Suppose I have $$dS_t = \mu(S_t,t) dt + \sigma(S_t,t)dW_t$$ What would be the process satisfying the following process of $y_t$? $$y_t = \int_0^t S_u du + \int_0^t S_u dW_u$$

I'm not quite sure about differentiating $y_t$. The following is what I did $$\frac{\partial y_t}{\partial S_t} =dt +dW_t $$ and $$\frac{\partial^2 dy_t}{\partial dS_t^2} = 0$$

Are these right? Then Ito's Formula gives $$dy_t = (dt+dW_t)dS_t = \sigma(S_t,t)dt $$

But this feels wrong.


A stochastic differential equation is nothing more than a short-hand notation for a corresponding integral equation. So the initial SDE you provided actually means

$$ \int_0^t d S_u = \int_0^t \mu(S_u, u) du + \int_0^t\sigma(S_u, u) dW_u$$

This is how the SDE is defined (see e.g. here). The reason is that you cannot differentiate a Brownian motion. It does not have a derivative according to the usual definition of calculus (taking limits etc).

Things like $\frac{\partial y}{\partial S_t}$ just don't make sense in the world of stochastic calculus.

OK, so, back to your equation. Note that it can be written as:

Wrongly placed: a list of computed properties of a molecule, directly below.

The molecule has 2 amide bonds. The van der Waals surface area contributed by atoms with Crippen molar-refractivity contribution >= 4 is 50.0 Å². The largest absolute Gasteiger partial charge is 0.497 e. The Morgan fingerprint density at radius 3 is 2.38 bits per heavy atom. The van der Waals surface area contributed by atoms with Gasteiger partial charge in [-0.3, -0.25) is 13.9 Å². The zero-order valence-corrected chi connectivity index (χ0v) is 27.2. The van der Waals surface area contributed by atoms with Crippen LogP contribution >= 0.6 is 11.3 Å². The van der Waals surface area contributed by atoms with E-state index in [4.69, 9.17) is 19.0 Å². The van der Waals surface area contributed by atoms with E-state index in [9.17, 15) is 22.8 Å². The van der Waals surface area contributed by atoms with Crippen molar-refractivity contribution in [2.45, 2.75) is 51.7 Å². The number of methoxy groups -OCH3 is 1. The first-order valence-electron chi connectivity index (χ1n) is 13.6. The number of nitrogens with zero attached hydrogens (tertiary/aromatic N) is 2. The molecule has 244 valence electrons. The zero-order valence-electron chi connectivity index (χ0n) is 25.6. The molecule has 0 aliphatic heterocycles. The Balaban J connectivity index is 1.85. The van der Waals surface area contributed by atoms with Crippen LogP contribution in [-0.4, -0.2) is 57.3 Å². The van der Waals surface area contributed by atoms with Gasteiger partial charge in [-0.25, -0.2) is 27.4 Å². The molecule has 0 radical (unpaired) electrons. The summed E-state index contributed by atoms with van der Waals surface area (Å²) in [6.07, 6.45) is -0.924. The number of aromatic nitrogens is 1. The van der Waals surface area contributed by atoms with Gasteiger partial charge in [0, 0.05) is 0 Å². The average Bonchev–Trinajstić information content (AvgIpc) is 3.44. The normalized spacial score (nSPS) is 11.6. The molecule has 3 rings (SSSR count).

$$ \int_0^t dy_u = \int_0^t S_u du + \int_0^t S_u dW_u$$

with $y_0 = 0$. Then the corresponding SDE is simply obtained by removing the integration signs:

$$dy_t = S_t dt + S_t dW_t$$

That's it! And why? Well, again, because this SDE is actually defined as the corresponding integral equation. There is no corresponding differential equation which involves actual derivatives.

  • $\begingroup$ There is something missing: You write "should be really be interpreted as a" ...? $\endgroup$ – vonjd Feb 8 '16 at 14:21
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    $\begingroup$ Woops. Removed the half-sentence. It was just more of the same: only integrals exists; there are no derivatives. $\endgroup$ – Olaf Feb 8 '16 at 15:14
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    $\begingroup$ Thank you very much for your explanation! It confused me but now it's clear. $\endgroup$ – Kenneth Chen Feb 8 '16 at 16:41

@Olaf gave a clear answer. Another way to see this is as system of 2 SDEs:

\begin{cases} dS_u &= \mu(S_u,u) du + \sigma(S_u,u) dW_u \\ dy_u &= S_u du + S_u dW_u. \end{cases}

E.g. if we want to simulate this system using Euler discretuzation then we perform \begin{cases} S_u + \Delta S_u &= S_u + \mu(S_u,u) \Delta t + \sigma(S_u,u) \epsilon \sqrt{\Delta t} \\ y_u + \Delta y_u &=y_u + S_u \Delta t + S_u \epsilon \sqrt{\Delta t} \end{cases} for a chosen time step $\Delta t$ and where $\epsilon$ is standard normal and sampled in each iteration.

  • $\begingroup$ @Richard R.H.S. is just increment in $S_u$, so, don't you think RHS must include $S_u$ in the equation ? $\endgroup$ – Neeraj Feb 9 '16 at 15:07

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